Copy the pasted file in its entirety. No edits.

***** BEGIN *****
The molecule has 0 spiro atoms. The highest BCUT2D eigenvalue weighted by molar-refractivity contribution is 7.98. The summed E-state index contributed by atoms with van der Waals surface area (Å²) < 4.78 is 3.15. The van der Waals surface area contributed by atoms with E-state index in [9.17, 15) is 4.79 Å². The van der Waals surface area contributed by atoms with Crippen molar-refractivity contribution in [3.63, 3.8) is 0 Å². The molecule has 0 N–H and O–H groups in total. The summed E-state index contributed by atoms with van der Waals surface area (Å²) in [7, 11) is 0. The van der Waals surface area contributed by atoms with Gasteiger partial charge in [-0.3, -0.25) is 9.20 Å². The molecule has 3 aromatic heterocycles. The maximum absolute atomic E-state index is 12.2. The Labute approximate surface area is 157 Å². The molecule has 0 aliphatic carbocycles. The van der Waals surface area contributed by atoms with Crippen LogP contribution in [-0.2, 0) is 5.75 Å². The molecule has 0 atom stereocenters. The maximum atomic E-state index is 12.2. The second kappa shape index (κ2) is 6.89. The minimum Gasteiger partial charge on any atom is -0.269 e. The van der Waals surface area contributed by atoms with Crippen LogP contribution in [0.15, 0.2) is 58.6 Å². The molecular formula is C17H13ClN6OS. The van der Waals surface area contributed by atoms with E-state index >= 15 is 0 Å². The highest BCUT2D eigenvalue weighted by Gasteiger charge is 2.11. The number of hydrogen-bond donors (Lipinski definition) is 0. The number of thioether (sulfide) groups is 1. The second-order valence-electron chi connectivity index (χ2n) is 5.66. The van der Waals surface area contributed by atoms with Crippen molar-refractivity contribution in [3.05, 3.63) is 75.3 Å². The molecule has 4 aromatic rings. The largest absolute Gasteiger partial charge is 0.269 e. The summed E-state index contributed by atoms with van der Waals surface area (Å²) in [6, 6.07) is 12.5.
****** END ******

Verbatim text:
The molecule has 0 spiro atoms. The highest BCUT2D eigenvalue weighted by molar-refractivity contribution is 7.98. The summed E-state index contributed by atoms with van der Waals surface area (Å²) < 4.78 is 3.15. The van der Waals surface area contributed by atoms with E-state index in [9.17, 15) is 4.79 Å². The van der Waals surface area contributed by atoms with Crippen molar-refractivity contribution in [3.63, 3.8) is 0 Å². The molecule has 0 N–H and O–H groups in total. The summed E-state index contributed by atoms with van der Waals surface area (Å²) in [7, 11) is 0. The van der Waals surface area contributed by atoms with Gasteiger partial charge in [-0.3, -0.25) is 9.20 Å². The molecule has 3 aromatic heterocycles. The maximum absolute atomic E-state index is 12.2. The Labute approximate surface area is 157 Å². The molecule has 0 aliphatic carbocycles. The van der Waals surface area contributed by atoms with Crippen LogP contribution in [-0.2, 0) is 5.75 Å². The molecule has 0 atom stereocenters. The maximum atomic E-state index is 12.2. The second kappa shape index (κ2) is 6.89. The minimum Gasteiger partial charge on any atom is -0.269 e. The van der Waals surface area contributed by atoms with Crippen LogP contribution in [0.15, 0.2) is 58.6 Å². The molecular formula is C17H13ClN6OS. The van der Waals surface area contributed by atoms with E-state index >= 15 is 0 Å². The highest BCUT2D eigenvalue weighted by Gasteiger charge is 2.11. The number of hydrogen-bond donors (Lipinski definition) is 0. The number of thioether (sulfide) groups is 1. The second-order valence-electron chi connectivity index (χ2n) is 5.66. The van der Waals surface area contributed by atoms with Crippen molar-refractivity contribution in [3.05, 3.63) is 75.3 Å². The molecule has 4 aromatic rings. The largest absolute Gasteiger partial charge is 0.269 e. The summed E-state index contributed by atoms with van der Waals surface area (Å²) in [6, 6.07) is 12.5.